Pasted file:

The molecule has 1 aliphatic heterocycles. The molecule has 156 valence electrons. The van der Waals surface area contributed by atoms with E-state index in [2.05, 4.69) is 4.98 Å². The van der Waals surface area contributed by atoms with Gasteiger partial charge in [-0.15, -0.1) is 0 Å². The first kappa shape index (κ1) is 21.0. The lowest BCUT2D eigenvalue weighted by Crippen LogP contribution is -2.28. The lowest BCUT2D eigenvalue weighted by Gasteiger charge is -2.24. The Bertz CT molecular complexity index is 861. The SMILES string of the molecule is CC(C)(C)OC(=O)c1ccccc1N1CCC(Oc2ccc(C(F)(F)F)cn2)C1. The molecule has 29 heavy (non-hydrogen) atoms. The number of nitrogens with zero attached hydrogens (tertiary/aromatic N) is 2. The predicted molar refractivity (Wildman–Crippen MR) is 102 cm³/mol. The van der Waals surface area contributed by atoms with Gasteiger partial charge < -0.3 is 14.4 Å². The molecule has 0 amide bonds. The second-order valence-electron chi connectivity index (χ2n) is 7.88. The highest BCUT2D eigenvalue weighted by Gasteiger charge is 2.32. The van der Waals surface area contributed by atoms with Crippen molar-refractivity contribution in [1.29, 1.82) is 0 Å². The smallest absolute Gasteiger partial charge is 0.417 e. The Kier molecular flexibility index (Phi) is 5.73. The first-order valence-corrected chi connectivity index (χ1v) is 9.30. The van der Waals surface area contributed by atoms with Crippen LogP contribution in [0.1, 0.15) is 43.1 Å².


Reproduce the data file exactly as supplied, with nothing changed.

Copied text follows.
The molecule has 1 aliphatic heterocycles. The molecule has 156 valence electrons. The van der Waals surface area contributed by atoms with E-state index in [2.05, 4.69) is 4.98 Å². The van der Waals surface area contributed by atoms with Gasteiger partial charge in [-0.15, -0.1) is 0 Å². The first kappa shape index (κ1) is 21.0. The lowest BCUT2D eigenvalue weighted by Crippen LogP contribution is -2.28. The lowest BCUT2D eigenvalue weighted by Gasteiger charge is -2.24. The Bertz CT molecular complexity index is 861. The SMILES string of the molecule is CC(C)(C)OC(=O)c1ccccc1N1CCC(Oc2ccc(C(F)(F)F)cn2)C1. The molecule has 29 heavy (non-hydrogen) atoms. The number of nitrogens with zero attached hydrogens (tertiary/aromatic N) is 2. The predicted molar refractivity (Wildman–Crippen MR) is 102 cm³/mol. The van der Waals surface area contributed by atoms with Gasteiger partial charge < -0.3 is 14.4 Å². The molecule has 0 amide bonds. The second-order valence-electron chi connectivity index (χ2n) is 7.88. The highest BCUT2D eigenvalue weighted by Gasteiger charge is 2.32. The van der Waals surface area contributed by atoms with Crippen molar-refractivity contribution in [1.29, 1.82) is 0 Å². The smallest absolute Gasteiger partial charge is 0.417 e. The Kier molecular flexibility index (Phi) is 5.73. The first-order valence-corrected chi connectivity index (χ1v) is 9.30. The van der Waals surface area contributed by atoms with Crippen LogP contribution in [0.1, 0.15) is 43.1 Å².